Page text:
From hard prototyping to soft prototyping, Adobe XD was once called Experience Design and have opted for the acronym instead. Free to download, this software package has grown up in recent times and is quite usable and easy to understand. XD is what it says it does, prototyping with the ability to share your project via a web client – so no need to download software to review your working prototype. The drawback to using XD is its limitations in the ability to create effects on images, that’s if you are a seasoned Photoshopper and also to create vector logos and icons – as in the de facto, world-famous vector draw software application called Adobe Illustrator. XD does work seamlessly with both programs insofar as importing elements, and one can even manipulate one’s vector creations inside of XD without glitch.

Photoshop – The Golden Boy of image manipulation.

This oldie of the design world has come a long, long way and is still one of the best pieces of software to use as a designer. I knew PS in its infant stages some 25 years ago and still to this day, the possibilities are endless. My one gripe about using PS is the large file sizes you end up with – but I have only myself to blame for this as I try to avoid the risk of deleting something only to find that a stakeholder changed his or her mind and would like the previous implementation reinstated.

Illustrator – The icon guru

Icons and logos. Nothing does it better and lives to tell. Illustrator has filled the gap once left by Freehand when they eventually shut its doors. Seamless integration with both PS and XD and the easy to export app assets options makes this software a winner.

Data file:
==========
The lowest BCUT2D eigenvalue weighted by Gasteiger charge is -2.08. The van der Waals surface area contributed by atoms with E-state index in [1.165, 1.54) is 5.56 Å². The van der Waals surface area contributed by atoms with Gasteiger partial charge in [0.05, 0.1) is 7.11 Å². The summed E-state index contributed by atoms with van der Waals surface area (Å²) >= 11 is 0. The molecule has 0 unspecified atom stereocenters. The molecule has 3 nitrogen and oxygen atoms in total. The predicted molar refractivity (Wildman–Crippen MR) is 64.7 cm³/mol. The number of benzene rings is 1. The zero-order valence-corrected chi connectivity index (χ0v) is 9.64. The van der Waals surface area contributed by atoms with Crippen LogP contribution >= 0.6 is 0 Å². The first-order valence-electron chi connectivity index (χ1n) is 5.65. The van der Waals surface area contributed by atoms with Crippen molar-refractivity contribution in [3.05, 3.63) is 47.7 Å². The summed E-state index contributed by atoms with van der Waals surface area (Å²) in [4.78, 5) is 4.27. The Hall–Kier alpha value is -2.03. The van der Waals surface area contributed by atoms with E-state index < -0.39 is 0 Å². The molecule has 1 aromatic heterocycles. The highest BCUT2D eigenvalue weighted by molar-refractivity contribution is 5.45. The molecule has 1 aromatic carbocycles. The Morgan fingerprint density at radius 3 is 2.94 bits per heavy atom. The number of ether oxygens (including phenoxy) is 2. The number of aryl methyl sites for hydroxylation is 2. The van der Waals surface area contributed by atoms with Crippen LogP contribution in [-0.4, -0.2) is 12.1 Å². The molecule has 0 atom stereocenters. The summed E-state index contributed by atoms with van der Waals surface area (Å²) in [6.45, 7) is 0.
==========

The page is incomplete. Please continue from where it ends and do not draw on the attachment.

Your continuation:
From just about any free stock website but in recent times including Pexel and Unsplash, the overuse of free images has become less desirable in the designer’s world. I opted for Adobe Stock images which are fresh and one can only get with a subscription so you can rest assured that not every mobile advert will look the same out there.


Once again – Keynote comes to the rescue. Not only for quick and easy wireframing, but also for visual document creation for App features with annotation. I recently created an entire animated slide-to-slide video production with background audio and voice overlays. Keynote offers one the ability to export in multiple formats so you can generate your documents in pdf format while static images can be output in Jpegs and your slides can stay as they are or output in a video format. Another thing I find Keynote useful for when words are not enough, is its ability to create app feature animations for demonstration purposes.


Iterate and Improve

I often work closely with team members who I know will have a better understanding of a particular feature update that I’m tasked with. Seasoned developers often know the limitations and pitfalls while trying to navigate the best route to meet their ends and guide me along certain paths for me to reach mine. A clever wiki system ensures that all developers have access to finalised artwork which is extracted in their correct format and uploaded timeously.


Testing, testing…

There are no two ways about it, apps have to be tested before release. Testing apps early goes a long way to catching unknown issues later which could result in less downtime fixing bugs. I test apps to compare to what I designed and relate my feedback as I do.